The Ups and Downs of Drafting

When I first entered into the world of Academic Paper Writing, I was told what to do at every step of the way. Let’s go back to my freshman year of high school. I had to write an analytical essay about Salmon Rushdie’s Haroun and the Sea of Stories. 

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Haroun and the Sea of Stories: the story didn’t compel me at the time, but the imagery is beautiful!

First, my English teacher instructed our class to gather quotes and write brief paragraphs about their context and significance in the book as a whole. Then we had to bring thesis statements in to class, and my teacher displayed them one at a time on an overhead projector and anonymously critiqued them, saying things like “make this more clear,” “what is your argument” etc.

The next step of the process was the outline. It was supposed to be 2-3 pages, with a clear introduction, bolded thesis statement, clear topic sentences (with 2-3 pieces of textual evidence per body paragraph), and a conclusion. The next step was a rough draft. 5-7 pages. Double spaced.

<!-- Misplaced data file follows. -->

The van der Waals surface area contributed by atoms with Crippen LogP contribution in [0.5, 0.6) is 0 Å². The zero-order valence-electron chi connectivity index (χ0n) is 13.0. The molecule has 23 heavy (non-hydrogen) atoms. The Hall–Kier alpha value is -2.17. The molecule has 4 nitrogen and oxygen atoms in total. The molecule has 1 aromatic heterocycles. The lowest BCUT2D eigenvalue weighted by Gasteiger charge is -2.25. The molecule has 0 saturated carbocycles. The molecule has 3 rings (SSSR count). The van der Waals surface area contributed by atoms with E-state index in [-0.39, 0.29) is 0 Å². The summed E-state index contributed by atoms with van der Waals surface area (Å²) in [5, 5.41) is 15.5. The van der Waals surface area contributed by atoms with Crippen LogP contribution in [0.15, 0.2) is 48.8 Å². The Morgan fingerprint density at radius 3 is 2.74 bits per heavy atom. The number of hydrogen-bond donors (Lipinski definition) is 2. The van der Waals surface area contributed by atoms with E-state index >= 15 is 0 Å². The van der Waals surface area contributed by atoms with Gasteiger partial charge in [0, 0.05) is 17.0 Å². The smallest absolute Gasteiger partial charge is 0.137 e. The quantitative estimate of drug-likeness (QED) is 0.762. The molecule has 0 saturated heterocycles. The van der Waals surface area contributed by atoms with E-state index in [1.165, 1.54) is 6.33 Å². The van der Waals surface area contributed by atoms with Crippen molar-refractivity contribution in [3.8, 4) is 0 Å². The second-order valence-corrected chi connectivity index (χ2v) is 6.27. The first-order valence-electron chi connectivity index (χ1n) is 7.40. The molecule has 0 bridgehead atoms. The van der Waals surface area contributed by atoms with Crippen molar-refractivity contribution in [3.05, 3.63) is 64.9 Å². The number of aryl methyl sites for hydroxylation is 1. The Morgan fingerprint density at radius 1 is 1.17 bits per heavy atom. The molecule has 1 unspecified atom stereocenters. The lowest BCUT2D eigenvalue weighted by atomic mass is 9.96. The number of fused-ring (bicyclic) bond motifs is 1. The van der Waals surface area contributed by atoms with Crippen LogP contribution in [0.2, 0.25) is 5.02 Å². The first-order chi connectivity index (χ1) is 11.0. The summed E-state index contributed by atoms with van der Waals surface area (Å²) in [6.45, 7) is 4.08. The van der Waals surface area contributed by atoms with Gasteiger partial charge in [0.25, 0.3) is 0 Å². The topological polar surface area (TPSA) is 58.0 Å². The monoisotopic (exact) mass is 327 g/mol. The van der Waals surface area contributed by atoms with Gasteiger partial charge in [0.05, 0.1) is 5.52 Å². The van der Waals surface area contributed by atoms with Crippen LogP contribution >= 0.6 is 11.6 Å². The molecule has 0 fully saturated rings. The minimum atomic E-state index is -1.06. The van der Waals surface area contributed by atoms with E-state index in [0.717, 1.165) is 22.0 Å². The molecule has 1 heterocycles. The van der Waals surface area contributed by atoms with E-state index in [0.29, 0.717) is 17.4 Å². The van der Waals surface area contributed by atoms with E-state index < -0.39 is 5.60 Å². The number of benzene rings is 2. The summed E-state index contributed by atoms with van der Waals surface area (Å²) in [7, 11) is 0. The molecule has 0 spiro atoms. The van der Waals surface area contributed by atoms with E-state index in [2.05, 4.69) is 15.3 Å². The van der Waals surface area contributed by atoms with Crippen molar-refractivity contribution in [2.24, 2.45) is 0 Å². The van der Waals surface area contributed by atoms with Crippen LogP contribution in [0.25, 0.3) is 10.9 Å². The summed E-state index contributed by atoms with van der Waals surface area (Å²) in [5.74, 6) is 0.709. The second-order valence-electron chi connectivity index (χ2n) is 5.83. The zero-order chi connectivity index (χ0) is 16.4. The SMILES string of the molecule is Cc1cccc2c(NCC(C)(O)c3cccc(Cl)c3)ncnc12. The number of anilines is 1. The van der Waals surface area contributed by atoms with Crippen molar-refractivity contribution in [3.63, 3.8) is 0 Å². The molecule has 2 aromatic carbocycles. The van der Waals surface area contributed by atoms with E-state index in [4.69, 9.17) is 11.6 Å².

Before I started working on this component of the writing process, I felt pretty overwhelmed. It seemed like a daunting task – to convert a 2-3 page outline into a legitimate, turnin-able draft that I was willing to allow other people to read and critique.

But I fell into the habits of all students, ever, and put off this “conversion” process until the night before the draft was due. In the last minute, I deleted the spaces and bullet points in my outline, double spaced the text, and added a title and my name and date in the corner. Voilà – the birth of my rough draft.

Entering into class the next day, I was definitely worried that my rough draft was, uh, insufficient. And when I had to give it over to a classmate for peer review, I told him that: “this is really bad, sorry about that. I did it at the last minute. I have a lot of work left to do.”

But then his comments were encouraging rather than critical, and at the end of the class I felt good about my draft. It felt like an actual paper. By the time the final draft deadline rolled around, I had spent close to no time revising my draft. Rather, I had made a few sentence-level edits and then called it a day. I was satisfied.